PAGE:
Isobel Cuddigan happens upon a recent classic, there are Nazis but it isn’t cliché, honest.
This is the kind of book that has been passed on from one person to another. Every so often such a book comes along. So amazing that everyone you know that has an appreciation for a good book, must also experience this new discovery of yours. Mary Ann Shaffer and Annie Barrows bring us this literary delight. I had never heard of it before, but was excited to start it due to the glowing reviews it received from many friends and their families. It was one of those books that the moment I read the first page I knew it was going to be a favourite. I must admit the cover of the book, which is normally important for me, was not too exciting, it was slightly bland. The story inside however was anything but.
The story is set in post WWII Britain and is a series of letters from Juliet Ashton and members of the Guernsey Literary and Potato Peel Society. This unusual society was invented on the spot when a group of locals were caught heading home drunk after curfew, by their Nazi occupiers during World War II. The correspondence between Juliet and the society begin by her out of the blue receiving a letter from Dawsey Adams (a member of the society) saying he had acquired a book that once belonged to her. Their mutual love for reading and interest in an author of the time called Charles Lamb made the decision for them to send each other letters about their lives a natural one.
The heroine of the story, successful journalist from London, Juliet is seeking something new at the beginning of the novel. We see in her letter to her friend and publisher Sidney that she no longer wants to write the light hearted stories she had been writing under the pseudonym of Izzy Bickerstaff. As she is searching for something different she receives the letters from Guernsey and as their correspondence evolves she begins to develop the letters and their stories into the basis of her new novel.
As Juliet receives more and more letters from different members of the society, I began, like her, to become even more interested in this small island in the English Channel and its inhabitants. As the novel developed I began to see the hardships suffered in Guernsey during the German occupation there during the war. These letters are the beginning of a friendship between Juliet and the many members of the society.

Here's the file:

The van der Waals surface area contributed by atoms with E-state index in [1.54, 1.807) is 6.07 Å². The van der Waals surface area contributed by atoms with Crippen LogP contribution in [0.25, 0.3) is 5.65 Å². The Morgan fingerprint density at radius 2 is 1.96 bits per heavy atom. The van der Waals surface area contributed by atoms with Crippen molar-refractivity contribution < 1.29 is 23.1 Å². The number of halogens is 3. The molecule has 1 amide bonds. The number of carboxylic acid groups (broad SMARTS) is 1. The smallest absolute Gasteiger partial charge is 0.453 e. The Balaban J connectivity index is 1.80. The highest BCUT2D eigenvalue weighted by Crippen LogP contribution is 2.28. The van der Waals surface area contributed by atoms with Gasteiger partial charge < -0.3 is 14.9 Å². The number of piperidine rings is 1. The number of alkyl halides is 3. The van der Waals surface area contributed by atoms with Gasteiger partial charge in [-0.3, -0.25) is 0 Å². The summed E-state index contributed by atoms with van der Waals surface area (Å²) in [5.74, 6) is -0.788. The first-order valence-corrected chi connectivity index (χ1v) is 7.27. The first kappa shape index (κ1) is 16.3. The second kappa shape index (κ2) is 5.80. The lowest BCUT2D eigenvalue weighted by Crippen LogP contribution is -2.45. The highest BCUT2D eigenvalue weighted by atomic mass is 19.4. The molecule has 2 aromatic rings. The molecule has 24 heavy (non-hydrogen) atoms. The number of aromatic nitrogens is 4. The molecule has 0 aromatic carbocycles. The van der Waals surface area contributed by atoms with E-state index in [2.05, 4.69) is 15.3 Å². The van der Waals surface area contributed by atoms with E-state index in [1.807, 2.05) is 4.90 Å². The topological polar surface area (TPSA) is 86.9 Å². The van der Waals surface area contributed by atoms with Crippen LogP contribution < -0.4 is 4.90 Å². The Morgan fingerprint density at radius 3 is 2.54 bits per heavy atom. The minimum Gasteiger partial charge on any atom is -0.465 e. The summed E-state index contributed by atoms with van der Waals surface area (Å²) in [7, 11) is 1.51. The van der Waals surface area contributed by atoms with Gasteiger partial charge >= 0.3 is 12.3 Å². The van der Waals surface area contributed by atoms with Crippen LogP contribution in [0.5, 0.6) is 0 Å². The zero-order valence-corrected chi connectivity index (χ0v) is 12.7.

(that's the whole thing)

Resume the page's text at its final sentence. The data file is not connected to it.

The way the letters are written it is very clear to see the different personalities of the different characters in the book. They all seem so realistic, as if you could go out to Guernsey now and find them all seated around the table in Amelia Maugery’s kitchen. Some of the letters are serious, while others are truly comical, just like the variety of personalities in the book. There is one character from Guernsey that sends letters to Julia called Adelaide Addison who I found thoroughly amusing. She was not a member of the society instead she was someone who completely condemned it. She was so easy to picture in my head. Her displeasure at the thought of all these people being features in an article is thoroughly upsetting for her. She does not believe that the members are “respectful people” bar two. Juliet also gets great amusement from this. Adelaide Addision was even more comical to me because I think every community has a woman like her in it!
The description of the hardships suffered by the polish prisoners the Germans brought to Guernsey with them was thoroughly horrific to read, but also compelling. As Juliet goes to Guernsey to meet her newly found friends, we see how as she discovers more about their past she is altering and shaping her own future.
It was impossible to put this book down! The book had a lovely rhythm to it. While it moved slowly there were moments where it gathered great momentum. The leisurely pace of the book made it seem effortless to read. There are not many books that I can say I completely love but this most definitely is one of them. I cannot find many faults in it, and even the ones that I do find are tiny and fade into insignificance due to the powerful grip this book has on me. Unfortunately I will not be able to read anymore of Shafer’s books as this was the first and last adult novel by her, the book was completed and published posthumously by her niece Annie Barrows so I will have to content myself with re-reading this over and over again! Definitely recommended!